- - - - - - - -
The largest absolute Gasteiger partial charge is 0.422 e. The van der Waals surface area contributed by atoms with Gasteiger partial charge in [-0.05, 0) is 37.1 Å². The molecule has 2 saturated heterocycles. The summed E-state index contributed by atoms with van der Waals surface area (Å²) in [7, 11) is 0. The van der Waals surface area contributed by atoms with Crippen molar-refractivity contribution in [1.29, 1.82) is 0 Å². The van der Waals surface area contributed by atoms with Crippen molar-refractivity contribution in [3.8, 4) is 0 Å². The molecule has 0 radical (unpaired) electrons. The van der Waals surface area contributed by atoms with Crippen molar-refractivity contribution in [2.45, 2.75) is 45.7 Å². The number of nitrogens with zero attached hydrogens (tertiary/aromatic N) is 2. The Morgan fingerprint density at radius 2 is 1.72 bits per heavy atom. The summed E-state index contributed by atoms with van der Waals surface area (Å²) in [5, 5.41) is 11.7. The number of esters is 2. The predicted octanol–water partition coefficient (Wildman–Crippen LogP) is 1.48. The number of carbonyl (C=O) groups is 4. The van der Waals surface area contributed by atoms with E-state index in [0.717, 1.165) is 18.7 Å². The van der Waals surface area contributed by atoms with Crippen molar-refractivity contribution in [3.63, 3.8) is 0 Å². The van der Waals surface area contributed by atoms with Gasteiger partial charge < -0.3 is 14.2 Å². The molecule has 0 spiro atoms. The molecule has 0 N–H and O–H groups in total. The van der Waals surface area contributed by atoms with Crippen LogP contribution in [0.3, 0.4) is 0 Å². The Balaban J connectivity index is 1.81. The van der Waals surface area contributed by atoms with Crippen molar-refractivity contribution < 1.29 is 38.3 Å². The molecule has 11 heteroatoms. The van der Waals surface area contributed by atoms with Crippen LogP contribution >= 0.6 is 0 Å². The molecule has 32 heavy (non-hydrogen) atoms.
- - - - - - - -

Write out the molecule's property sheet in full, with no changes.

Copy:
The largest absolute Gasteiger partial charge is 0.422 e. The van der Waals surface area contributed by atoms with Gasteiger partial charge in [-0.05, 0) is 37.1 Å². The molecule has 2 saturated heterocycles. The summed E-state index contributed by atoms with van der Waals surface area (Å²) in [7, 11) is 0. The van der Waals surface area contributed by atoms with Crippen molar-refractivity contribution in [1.29, 1.82) is 0 Å². The van der Waals surface area contributed by atoms with Crippen molar-refractivity contribution in [3.8, 4) is 0 Å². The molecule has 0 radical (unpaired) electrons. The van der Waals surface area contributed by atoms with Crippen molar-refractivity contribution in [2.45, 2.75) is 45.7 Å². The number of nitrogens with zero attached hydrogens (tertiary/aromatic N) is 2. The Morgan fingerprint density at radius 2 is 1.72 bits per heavy atom. The summed E-state index contributed by atoms with van der Waals surface area (Å²) in [5, 5.41) is 11.7. The number of esters is 2. The predicted octanol–water partition coefficient (Wildman–Crippen LogP) is 1.48. The number of carbonyl (C=O) groups is 4. The van der Waals surface area contributed by atoms with E-state index in [0.717, 1.165) is 18.7 Å². The van der Waals surface area contributed by atoms with Crippen molar-refractivity contribution in [3.63, 3.8) is 0 Å². The van der Waals surface area contributed by atoms with Gasteiger partial charge < -0.3 is 14.2 Å². The molecule has 0 spiro atoms. The molecule has 0 N–H and O–H groups in total. The van der Waals surface area contributed by atoms with Crippen LogP contribution in [0.3, 0.4) is 0 Å². The Balaban J connectivity index is 1.81. The van der Waals surface area contributed by atoms with Crippen molar-refractivity contribution < 1.29 is 38.3 Å². The molecule has 11 heteroatoms. The van der Waals surface area contributed by atoms with Crippen LogP contribution >= 0.6 is 0 Å². The molecule has 32 heavy (non-hydrogen) atoms.